Gold Price Framework Update – The New Cycle Accelerates

Gold prices rallied 25% in 2020 after having gained 19% the year before. We believe this marks still only the beginning of the current golds price cycle, as all main drivers for gold prices are strongly skewed to the upside.   

In our gold price framework (Gold Price Framework Vol. 2 – The Energy Side of the Equation, May 28, 2018), we identified three main price drivers for gold prices over the long run: Central bank policy (real-interest rate expectations and quantitative easing), net central bank gold sales and longer-dated energy prices (see Exhibit 1). When we presented the first iteration of this model in late 2015, we came to the conclusion that these three drivers were all aligned for gold to be at the bottom of its prices cycle and enter a new cycle.

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At the time, gold was trading at around $1100. Over the subsequent years, gold prices have gradually risen in all currencies. It made new record highs in every currency one by one, until it also finally broke its previous all-time high in USD of $1900 in July last year. Gold prices subsequently rallied briefly to $2070 in August before consolidating over the past months.

We think this is still the early stage of a new gold cycle that started in 2016 rather than the end of it. Our gold price framework has predicted the recent moves very well (see Exhibit 2). In our view, gold prices overshot in summer, and prices were no longer supported by the underlying fundamental drivers. This has now corrected. Given our views on where the main drivers in our model are heading, we think the risk to gold prices remains strongly skewed to the upside. While we think some downside risk remains, any large retracement will be short-lived in our view.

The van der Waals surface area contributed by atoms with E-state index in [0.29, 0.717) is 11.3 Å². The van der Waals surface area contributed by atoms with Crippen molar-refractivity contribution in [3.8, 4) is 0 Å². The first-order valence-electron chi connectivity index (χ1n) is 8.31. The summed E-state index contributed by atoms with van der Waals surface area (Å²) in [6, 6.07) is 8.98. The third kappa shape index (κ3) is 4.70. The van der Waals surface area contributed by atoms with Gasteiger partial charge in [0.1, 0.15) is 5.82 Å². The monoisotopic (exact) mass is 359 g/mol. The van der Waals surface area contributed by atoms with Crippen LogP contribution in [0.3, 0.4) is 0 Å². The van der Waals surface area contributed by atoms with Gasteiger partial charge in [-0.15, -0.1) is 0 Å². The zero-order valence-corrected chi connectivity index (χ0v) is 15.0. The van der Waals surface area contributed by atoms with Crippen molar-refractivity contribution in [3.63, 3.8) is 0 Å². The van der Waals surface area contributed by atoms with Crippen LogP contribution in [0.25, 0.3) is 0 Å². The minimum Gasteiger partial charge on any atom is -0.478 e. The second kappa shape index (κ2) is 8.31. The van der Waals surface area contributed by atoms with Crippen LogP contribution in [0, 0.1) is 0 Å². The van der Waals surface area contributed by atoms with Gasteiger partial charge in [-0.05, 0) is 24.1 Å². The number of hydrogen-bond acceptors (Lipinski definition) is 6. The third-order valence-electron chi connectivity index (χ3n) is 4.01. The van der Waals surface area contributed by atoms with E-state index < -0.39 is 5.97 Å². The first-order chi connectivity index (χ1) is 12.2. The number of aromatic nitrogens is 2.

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Gold price drivers in 2020

The 25% rally in 2020 was entirely driven by the move in real-interest rate expectations. The Fed has sharply lowered interested rates and accelerated its asset purchase programs. As a result, 10-year TIPS yields went from +13bp at the end of 2019 to -111bp in early January 2021 and are currently at around 96bp. Simultaneously, the Fed’s balance sheet went from $4.1tn by the end of 2019 to currently $7.3tn. Other central banks have also rapidly increased their balance sheets. The ECB for example went from EUR 4.7tn by the end of 2019 to currently EUR 7.0tn.

According to our model, this accounted for around $400/ozt of the gold price move in 2020. In contrast, falling longer-dated energy prices had a negative impact on gold prices of about $80/ozt. And while central banks continued to increase their gold holdings in 2020, they did so at a relatively moderate pace, which impacted the gold price only by around $10/ozt (see exhibit 3).

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Disclaimer: The views and opinions expressed in this article are those of the author(s) and do not reflect those of Goldmoney, unless expressly stated. The article is for general information ...

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